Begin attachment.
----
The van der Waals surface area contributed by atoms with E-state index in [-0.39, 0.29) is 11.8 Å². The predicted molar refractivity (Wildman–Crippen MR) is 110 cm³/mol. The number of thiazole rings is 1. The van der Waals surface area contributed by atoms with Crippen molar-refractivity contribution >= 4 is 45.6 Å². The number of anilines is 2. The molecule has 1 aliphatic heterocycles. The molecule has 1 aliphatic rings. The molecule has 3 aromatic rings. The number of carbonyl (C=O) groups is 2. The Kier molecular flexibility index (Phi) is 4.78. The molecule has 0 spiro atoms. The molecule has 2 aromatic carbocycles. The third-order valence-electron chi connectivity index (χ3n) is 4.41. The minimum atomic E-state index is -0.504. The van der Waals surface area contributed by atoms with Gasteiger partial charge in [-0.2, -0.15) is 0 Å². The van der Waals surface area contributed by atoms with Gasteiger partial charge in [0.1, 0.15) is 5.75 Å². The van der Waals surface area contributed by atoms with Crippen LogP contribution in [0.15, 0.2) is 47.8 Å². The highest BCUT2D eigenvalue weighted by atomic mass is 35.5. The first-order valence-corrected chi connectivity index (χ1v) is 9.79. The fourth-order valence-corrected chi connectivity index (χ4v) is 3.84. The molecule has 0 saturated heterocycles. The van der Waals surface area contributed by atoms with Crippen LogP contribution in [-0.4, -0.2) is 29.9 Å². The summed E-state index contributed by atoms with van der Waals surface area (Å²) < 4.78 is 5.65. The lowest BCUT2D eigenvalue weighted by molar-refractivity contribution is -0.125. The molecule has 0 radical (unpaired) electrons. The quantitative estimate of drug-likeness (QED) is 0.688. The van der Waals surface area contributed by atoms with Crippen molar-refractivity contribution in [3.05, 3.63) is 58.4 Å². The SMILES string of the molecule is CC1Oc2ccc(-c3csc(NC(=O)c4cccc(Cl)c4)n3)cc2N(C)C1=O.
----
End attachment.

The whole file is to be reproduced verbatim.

The van der Waals surface area contributed by atoms with E-state index in [-0.39, 0.29) is 11.8 Å². The predicted molar refractivity (Wildman–Crippen MR) is 110 cm³/mol. The number of thiazole rings is 1. The van der Waals surface area contributed by atoms with Crippen molar-refractivity contribution >= 4 is 45.6 Å². The number of anilines is 2. The molecule has 1 aliphatic heterocycles. The molecule has 1 aliphatic rings. The molecule has 3 aromatic rings. The number of carbonyl (C=O) groups is 2. The Kier molecular flexibility index (Phi) is 4.78. The molecule has 0 spiro atoms. The molecule has 2 aromatic carbocycles. The third-order valence-electron chi connectivity index (χ3n) is 4.41. The minimum atomic E-state index is -0.504. The van der Waals surface area contributed by atoms with Gasteiger partial charge in [-0.2, -0.15) is 0 Å². The van der Waals surface area contributed by atoms with Gasteiger partial charge in [0.1, 0.15) is 5.75 Å². The van der Waals surface area contributed by atoms with Crippen LogP contribution in [0.15, 0.2) is 47.8 Å². The highest BCUT2D eigenvalue weighted by atomic mass is 35.5. The first-order valence-corrected chi connectivity index (χ1v) is 9.79. The fourth-order valence-corrected chi connectivity index (χ4v) is 3.84. The molecule has 0 saturated heterocycles. The van der Waals surface area contributed by atoms with Crippen LogP contribution in [-0.4, -0.2) is 29.9 Å². The summed E-state index contributed by atoms with van der Waals surface area (Å²) < 4.78 is 5.65. The lowest BCUT2D eigenvalue weighted by molar-refractivity contribution is -0.125. The molecule has 0 radical (unpaired) electrons. The quantitative estimate of drug-likeness (QED) is 0.688. The van der Waals surface area contributed by atoms with Crippen molar-refractivity contribution in [3.05, 3.63) is 58.4 Å². The SMILES string of the molecule is CC1Oc2ccc(-c3csc(NC(=O)c4cccc(Cl)c4)n3)cc2N(C)C1=O.